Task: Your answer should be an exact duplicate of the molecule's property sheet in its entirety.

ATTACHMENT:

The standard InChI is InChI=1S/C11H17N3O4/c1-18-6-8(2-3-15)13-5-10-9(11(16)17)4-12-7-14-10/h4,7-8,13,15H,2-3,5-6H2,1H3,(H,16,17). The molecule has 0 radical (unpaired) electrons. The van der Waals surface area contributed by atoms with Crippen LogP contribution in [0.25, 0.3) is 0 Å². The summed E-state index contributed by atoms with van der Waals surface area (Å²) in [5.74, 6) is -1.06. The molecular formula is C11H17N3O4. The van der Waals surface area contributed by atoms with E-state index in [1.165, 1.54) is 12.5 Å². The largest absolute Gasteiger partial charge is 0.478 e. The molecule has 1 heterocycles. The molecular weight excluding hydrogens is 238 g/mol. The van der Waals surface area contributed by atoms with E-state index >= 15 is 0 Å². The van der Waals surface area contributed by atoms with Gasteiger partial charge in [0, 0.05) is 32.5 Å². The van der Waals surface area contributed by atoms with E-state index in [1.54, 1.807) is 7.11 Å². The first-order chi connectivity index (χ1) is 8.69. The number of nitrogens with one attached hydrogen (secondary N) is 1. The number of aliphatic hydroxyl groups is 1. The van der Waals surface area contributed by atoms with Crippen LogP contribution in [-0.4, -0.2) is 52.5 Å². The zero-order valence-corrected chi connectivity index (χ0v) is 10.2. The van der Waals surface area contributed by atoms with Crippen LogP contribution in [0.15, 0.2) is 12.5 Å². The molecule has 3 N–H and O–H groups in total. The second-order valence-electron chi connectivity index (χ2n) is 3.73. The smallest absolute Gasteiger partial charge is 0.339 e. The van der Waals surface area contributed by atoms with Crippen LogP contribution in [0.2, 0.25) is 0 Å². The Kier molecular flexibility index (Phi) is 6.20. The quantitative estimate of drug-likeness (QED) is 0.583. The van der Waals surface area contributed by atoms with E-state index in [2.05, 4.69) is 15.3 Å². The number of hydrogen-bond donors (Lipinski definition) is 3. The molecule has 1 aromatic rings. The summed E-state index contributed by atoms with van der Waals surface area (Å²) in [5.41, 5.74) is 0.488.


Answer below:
The standard InChI is InChI=1S/C11H17N3O4/c1-18-6-8(2-3-15)13-5-10-9(11(16)17)4-12-7-14-10/h4,7-8,13,15H,2-3,5-6H2,1H3,(H,16,17). The molecule has 0 radical (unpaired) electrons. The van der Waals surface area contributed by atoms with Crippen LogP contribution in [0.25, 0.3) is 0 Å². The summed E-state index contributed by atoms with van der Waals surface area (Å²) in [5.74, 6) is -1.06. The molecular formula is C11H17N3O4. The van der Waals surface area contributed by atoms with E-state index in [1.165, 1.54) is 12.5 Å². The largest absolute Gasteiger partial charge is 0.478 e. The molecule has 1 heterocycles. The molecular weight excluding hydrogens is 238 g/mol. The van der Waals surface area contributed by atoms with E-state index >= 15 is 0 Å². The van der Waals surface area contributed by atoms with Gasteiger partial charge in [0, 0.05) is 32.5 Å². The van der Waals surface area contributed by atoms with E-state index in [1.54, 1.807) is 7.11 Å². The first-order chi connectivity index (χ1) is 8.69. The number of nitrogens with one attached hydrogen (secondary N) is 1. The number of aliphatic hydroxyl groups is 1. The van der Waals surface area contributed by atoms with Crippen LogP contribution in [-0.4, -0.2) is 52.5 Å². The zero-order valence-corrected chi connectivity index (χ0v) is 10.2. The van der Waals surface area contributed by atoms with Crippen LogP contribution in [0.15, 0.2) is 12.5 Å². The molecule has 3 N–H and O–H groups in total. The second-order valence-electron chi connectivity index (χ2n) is 3.73. The smallest absolute Gasteiger partial charge is 0.339 e. The van der Waals surface area contributed by atoms with Crippen LogP contribution in [0.2, 0.25) is 0 Å². The Kier molecular flexibility index (Phi) is 6.20. The quantitative estimate of drug-likeness (QED) is 0.583. The van der Waals surface area contributed by atoms with E-state index in [2.05, 4.69) is 15.3 Å². The number of hydrogen-bond donors (Lipinski definition) is 3. The molecule has 1 aromatic rings. The summed E-state index contributed by atoms with van der Waals surface area (Å²) in [5.41, 5.74) is 0.488.